[sf-lug] multichown (SF-LUG & BALUG: System OS upgrades)
Michael.Paoli at cal.berkeley.edu
Thu Jan 26 22:38:53 PST 2012
[include: "SF-LUG & BALUG: System OS upgrades" (less quotes) within
Subject: header for folks to follow on this topic]
As mentioned at Noisebridge Wednesday evening, multichown:
From: Michael Paoli
Sent: Wednesday, December 21, 2011 8:02 AM
Subject: quite useful systems administration tool for fixing up ID
Got UID/GID conflicts? Want to correct them reasonably? Need to
preserve that existing system's data? (not feasible to just blow it
all away and start from scratch).
Have a look a multichown - utility I wrote some years ago.
It's very handy for doing most of the "heavy lifting" in correcting
It's rather like chown(1), but much more capable of handling quite
complex non-overlapping ID reassignments in a single pass (for
untangling overlapping ID reassignments, at most two passes would be
used with separate specifications - e.g. if GID 110 needs to become GID
127, but also GID 102 needs to become GID 110 after the 110 to 127
changes are done (note the 110 overlap), then two passes are used (in
the hairiest of cases, one can use temporary otherwise unused GIDs
and/or UIDs as part of intermediary mappings - and that's probably even
recommended when the number of overlaps is large)).
Very recent use in action. :-)
Debian GNU/Linux 6.0.3 "Squeeze" - Official amd64
on my new personal laptop.
I also wanted to merge in data from old personal laptop.
After doing the installation, between new installation and old laptop,
I had UID and GID conflicts. There probably was some way I might've
prevented that during the install - but I didn't think about that until
later (Debian upgrades work so well I almost never do a fresh install
to "upgrade" a system, but instead to the actual upgrade procedure) ...
and I didn't want to reinstall again - so ... multichown to the rescue.
... and also showing steps relevant for actual production environments:
reboot to single user mode, or securely and reversibly lock out all
except essential administrative account(s) for doing the conversion,
do the ID analysis to figure out what needs to be changed and how
(examining /etc/passwd, /etc/group, and generally also recommended to
examine UIDs and GIDs on actual filesystems),
use one pass, or if needed two passes, of multichown, with suitable
arguments, to make the UID/GID changes to all the applicable files,
use vipw, vigr, pwconv, grpconv, etc., to suitably update /etc/passwd,
/etc/group, and their corresponding shadow files,
reboot, reenable accounts, reboot
Below is example scripts I used. The bit about "/etc/group only" was
comment to myself, about some changes to be applied to /etc/group, but
where there were no corresponding group ownerships of files on the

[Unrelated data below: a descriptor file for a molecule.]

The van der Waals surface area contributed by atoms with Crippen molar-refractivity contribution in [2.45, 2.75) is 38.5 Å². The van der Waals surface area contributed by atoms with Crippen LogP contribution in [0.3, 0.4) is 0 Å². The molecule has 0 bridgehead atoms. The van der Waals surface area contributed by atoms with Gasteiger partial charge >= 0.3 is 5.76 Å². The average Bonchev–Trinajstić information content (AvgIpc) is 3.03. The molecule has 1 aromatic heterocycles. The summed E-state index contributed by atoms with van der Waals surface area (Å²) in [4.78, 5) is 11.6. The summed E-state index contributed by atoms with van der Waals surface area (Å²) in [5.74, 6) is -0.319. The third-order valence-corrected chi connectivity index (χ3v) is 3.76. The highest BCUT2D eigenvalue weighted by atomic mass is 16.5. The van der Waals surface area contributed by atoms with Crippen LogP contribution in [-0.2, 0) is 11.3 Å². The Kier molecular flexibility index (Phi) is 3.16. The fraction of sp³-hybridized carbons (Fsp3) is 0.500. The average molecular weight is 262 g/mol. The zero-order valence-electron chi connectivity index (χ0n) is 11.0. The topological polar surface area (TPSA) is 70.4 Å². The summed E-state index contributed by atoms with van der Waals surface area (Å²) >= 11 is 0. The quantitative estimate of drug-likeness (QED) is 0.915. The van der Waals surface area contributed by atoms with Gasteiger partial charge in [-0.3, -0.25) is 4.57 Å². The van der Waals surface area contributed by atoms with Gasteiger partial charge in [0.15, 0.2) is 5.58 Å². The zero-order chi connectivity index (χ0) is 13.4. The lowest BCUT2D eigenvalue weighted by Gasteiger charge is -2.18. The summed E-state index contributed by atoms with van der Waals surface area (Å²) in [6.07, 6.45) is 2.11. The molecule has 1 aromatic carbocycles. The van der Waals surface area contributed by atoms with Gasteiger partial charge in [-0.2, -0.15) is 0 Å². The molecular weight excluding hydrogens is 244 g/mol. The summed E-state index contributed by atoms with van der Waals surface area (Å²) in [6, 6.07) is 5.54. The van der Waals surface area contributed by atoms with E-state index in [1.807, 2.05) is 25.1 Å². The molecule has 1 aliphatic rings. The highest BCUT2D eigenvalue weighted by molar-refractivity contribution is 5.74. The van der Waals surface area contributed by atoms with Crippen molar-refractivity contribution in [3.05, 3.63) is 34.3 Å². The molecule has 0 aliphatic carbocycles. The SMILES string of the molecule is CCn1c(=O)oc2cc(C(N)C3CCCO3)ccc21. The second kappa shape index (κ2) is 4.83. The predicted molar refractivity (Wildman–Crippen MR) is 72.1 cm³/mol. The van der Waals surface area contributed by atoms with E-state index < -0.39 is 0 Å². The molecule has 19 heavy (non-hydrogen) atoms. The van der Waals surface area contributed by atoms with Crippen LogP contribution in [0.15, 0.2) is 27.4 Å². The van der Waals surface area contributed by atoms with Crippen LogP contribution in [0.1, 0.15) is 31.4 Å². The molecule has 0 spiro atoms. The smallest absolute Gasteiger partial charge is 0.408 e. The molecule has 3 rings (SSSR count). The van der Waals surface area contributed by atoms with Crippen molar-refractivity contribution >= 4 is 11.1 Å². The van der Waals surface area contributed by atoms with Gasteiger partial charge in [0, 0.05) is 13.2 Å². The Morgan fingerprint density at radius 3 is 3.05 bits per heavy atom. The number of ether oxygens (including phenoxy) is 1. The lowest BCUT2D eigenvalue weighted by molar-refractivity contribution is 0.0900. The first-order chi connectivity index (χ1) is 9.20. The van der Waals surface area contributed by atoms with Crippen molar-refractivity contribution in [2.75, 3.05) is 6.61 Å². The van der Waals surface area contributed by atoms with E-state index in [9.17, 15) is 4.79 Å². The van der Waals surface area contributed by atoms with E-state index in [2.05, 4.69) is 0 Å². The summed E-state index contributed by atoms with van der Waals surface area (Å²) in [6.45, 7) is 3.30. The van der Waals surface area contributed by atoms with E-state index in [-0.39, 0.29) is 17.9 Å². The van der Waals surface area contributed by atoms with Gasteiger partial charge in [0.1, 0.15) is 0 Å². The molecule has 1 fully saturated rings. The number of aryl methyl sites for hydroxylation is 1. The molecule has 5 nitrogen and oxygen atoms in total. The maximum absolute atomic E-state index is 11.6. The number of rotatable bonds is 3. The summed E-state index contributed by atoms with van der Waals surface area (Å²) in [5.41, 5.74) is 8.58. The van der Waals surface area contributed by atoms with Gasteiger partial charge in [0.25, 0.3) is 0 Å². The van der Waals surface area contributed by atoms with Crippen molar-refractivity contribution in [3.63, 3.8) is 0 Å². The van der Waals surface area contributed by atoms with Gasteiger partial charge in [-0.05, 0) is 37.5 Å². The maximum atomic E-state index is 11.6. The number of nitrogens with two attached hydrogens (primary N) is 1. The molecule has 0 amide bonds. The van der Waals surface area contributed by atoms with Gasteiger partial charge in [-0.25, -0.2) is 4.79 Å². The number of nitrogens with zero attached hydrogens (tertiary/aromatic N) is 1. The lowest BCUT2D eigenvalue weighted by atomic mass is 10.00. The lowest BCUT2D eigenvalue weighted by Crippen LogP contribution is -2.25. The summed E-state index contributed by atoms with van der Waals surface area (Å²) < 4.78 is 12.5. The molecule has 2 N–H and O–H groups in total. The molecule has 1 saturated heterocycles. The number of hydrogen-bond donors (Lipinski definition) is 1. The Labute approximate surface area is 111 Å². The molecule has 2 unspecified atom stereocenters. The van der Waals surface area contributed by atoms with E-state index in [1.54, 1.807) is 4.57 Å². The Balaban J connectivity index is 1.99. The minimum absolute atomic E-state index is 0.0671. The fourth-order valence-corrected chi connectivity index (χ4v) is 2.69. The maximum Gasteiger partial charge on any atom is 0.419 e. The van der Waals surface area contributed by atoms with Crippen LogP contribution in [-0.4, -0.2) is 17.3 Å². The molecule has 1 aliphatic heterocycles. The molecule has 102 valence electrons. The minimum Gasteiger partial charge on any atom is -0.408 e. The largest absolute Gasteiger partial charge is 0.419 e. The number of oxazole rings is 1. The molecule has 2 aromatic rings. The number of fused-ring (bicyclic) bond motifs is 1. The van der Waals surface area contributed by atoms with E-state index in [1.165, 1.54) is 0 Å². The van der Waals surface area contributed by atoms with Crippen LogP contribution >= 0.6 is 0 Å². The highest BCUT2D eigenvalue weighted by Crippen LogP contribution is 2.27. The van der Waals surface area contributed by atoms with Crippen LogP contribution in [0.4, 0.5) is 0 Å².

filesystems to be changed.
In this case, I was doing the remapping on the applicable new
filesystems, to match the older (being merged in) data. I did it that
way, rather than vice versa, as that older data already matches to
additional system(s) where I wish to keep the UIDs and GIDs and also
associated names consistently aligned.
The scripts I executed (two of 'em, to do it in two passes, due to one
overlapping ID change - mutlichown is stateless - thus it can be safely
interrupted and later restarted - that's also why it can't directly
handle overlapping ID reassignments - but that can be handled manually
with just two passes).
# expand -t 4 < fixem1
/ /boot /home /usr /var
#,,108,125 #/etc/group only
#,,111,128 #/etc/group only
# expand -t 4 < fixem2
/ /boot /home /usr /var
The bits further below give more information on multichown's general
operation, options/arguments, and some related utilities/materials.
wishlist item: add capability to handle GID remappings regarless of
UID(s) (e.g. '*,*,fromGID,toGID' to remap GID(s) unconditionally
regardless of UIDs)
fix the known spellos/typos in the text bits, etc.
multichown - works somewhat similar to chown(1), but handles complex
non-overlapping multiple UID/GID remappings, and does so in a single
pass. The primary design criteria has been do to UID/GID remappings
where large numbers of UIDs/GIDs need to be aligned, e.g. to LDAP, on
systems where the UID/GID ownerships aren't already suitably aligned,
and to do so in an efficient manner (e.g. for large filesystems that
take many hours to traverse, all the changes are made in a single
pass). The --help gives a pretty good overview of its functionality:
$ multichown --help
usage: multichown [--force|-f] [--help|-h|-?] [--nochange|-n]
[--noxdev|--nomount] [--recursive|-r|-R] [--verbose [level]|-v
[level]] IDspec [IDspec ...] pathname [pathname ...]
Be forceful - bypass some checks/restrictions.
Help - provide some basic usage information, overrides other options.
Change nothing, but say what would otherwise be done.
Descend directories on other filesystems.
Recursively descend directories.
--verbose [level]|-v [level]
Be verbose, optionally specifying verbosity level:
-1 not verbose (default if --verbose not used)
0 report items changed (and not changed if --nochange)
(default if --verbose used without level)
1 0 and argument processing and report items not changed
2 1 and include diagnostics on options and items processed
3 2 and more diagnostics on options
IDspec - ID specification, specifcation of set of ID changes as follows:
each ID must be specified as a decimal integer, any UID owned by
fromUID will be lchown()ed to be owned by toUID, additionally, if
and as specified, if the owning GID is fromGID, it will have the
group ownership changed to the immedately following specified
pathname - pathname(s) to examine
Some of the funky invocation in the script is to deal with working
around some flakey (broken) perl installations on systems where more
functional installations of perl also exist.
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